Cat's Cradle Presents
Sylvan Esso, Aby Wolf
506 W. Franklin St
Chapel Hill, NC, 27516
Doors 7:30 PM / Show 8:30 PM
This event is all ages
Watch & Listen
Dessa's first full-length record, A Badly Broken Code, introduced her to a national audience as a rapper, a singer, and a potent, imaginative lyricist. It earned a binder of superlative reviews from sources like NPR, The Seattle Times, and AM New York. To tour the album, she assembled a small cast of talented instrumentalists to re-interpret the disc for a dynamic live concert. Part rap show and part cabaret, the elegant presentation charmed both audiences and critics—not a negligible feat in hip hop, a genre with its share of purists.
Castor, The Twin captures these new arrangements for ten of Dessa's strongest previously released songs. It also includes "The Beekeeper," the haunting advance single from Dessa's new album due in 2012. Vibraphone, piano, viola, mandolin, and stand-up bass give the record a classical, sometimes orchestral sound for a beautiful and somber effect. The album is immediately identifiable as an intimate recording of live players, with fingers sliding on frets and raw, expressive vocals. The organic instrumentation pushes Dessa's lyrics forward, showcasing the imagery and narratives that define her as a songwriter and an emcee.
The album title references the twin brothers Castor and Pollux of Roman mythology, the pair of bright stars in the Gemini constellation. Pollux was part god, a fighter with metal hands. Castor was the mortal of the pair, but the two were inseparable. After cutting her teeth with her Doomtree cohorts behind the boards, this is Dessa's first record with a wholly organic sound—more tender, human versions of the best material she's released so far.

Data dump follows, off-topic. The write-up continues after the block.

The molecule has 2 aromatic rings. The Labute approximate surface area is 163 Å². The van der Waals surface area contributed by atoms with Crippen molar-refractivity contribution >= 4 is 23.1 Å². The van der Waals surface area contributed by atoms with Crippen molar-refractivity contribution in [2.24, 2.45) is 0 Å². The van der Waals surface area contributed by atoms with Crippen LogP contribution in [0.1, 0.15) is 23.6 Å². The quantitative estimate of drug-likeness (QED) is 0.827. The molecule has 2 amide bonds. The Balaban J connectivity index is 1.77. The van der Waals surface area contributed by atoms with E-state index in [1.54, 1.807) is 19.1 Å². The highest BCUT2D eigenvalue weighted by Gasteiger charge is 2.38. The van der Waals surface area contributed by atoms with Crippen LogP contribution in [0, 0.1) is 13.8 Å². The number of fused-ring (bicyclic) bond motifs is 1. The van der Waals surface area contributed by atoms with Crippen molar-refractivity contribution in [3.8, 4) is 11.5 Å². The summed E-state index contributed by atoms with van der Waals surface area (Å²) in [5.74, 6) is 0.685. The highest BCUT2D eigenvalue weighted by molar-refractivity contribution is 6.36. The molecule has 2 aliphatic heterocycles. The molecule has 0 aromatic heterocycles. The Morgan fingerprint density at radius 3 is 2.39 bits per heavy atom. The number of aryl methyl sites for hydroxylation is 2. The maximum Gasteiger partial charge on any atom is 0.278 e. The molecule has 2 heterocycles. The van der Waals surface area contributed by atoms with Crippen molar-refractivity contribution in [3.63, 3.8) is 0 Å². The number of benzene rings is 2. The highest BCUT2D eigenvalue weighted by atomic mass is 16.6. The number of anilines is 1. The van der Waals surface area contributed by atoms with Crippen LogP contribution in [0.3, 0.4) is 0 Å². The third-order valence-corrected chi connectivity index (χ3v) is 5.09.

Sylvan Esso was not meant to be a band. Rather, Amelia Meath had written a song called “Play It Right” and sung it with her trio Mountain Man. She’d met Nick Sanborn, an electronic producer working under the name Made of Oak, in passing on a shared bill in a small club somewhere. She asked him to scramble it, to render her work his way. He did the obligatory remix, but he sensed that there was something more important here than a one-time handoff: Of all the songs Sanborn had ever recast, this was the first time he felt he’d added to the raw material without subtracting from it, as though, across the unseen wires of online file exchange, he’d found his new collaborator without even looking.
Meath felt it, too. Schedules aligned. Moves were made. And as 2012 slipped into 2013, Sanborn and Meath reconvened in the unlikely artistic hub of Durham, N.C., a former manufacturing town with cheap rent and good food. Sylvan Esso became a band. A year later, their self-titled debut—a collection of vivid addictions concerning suffering and love, darkness and deliverance—arrives as a necessary pop balm, an album stuffed with songs that don’t suffer the longstanding complications of that term.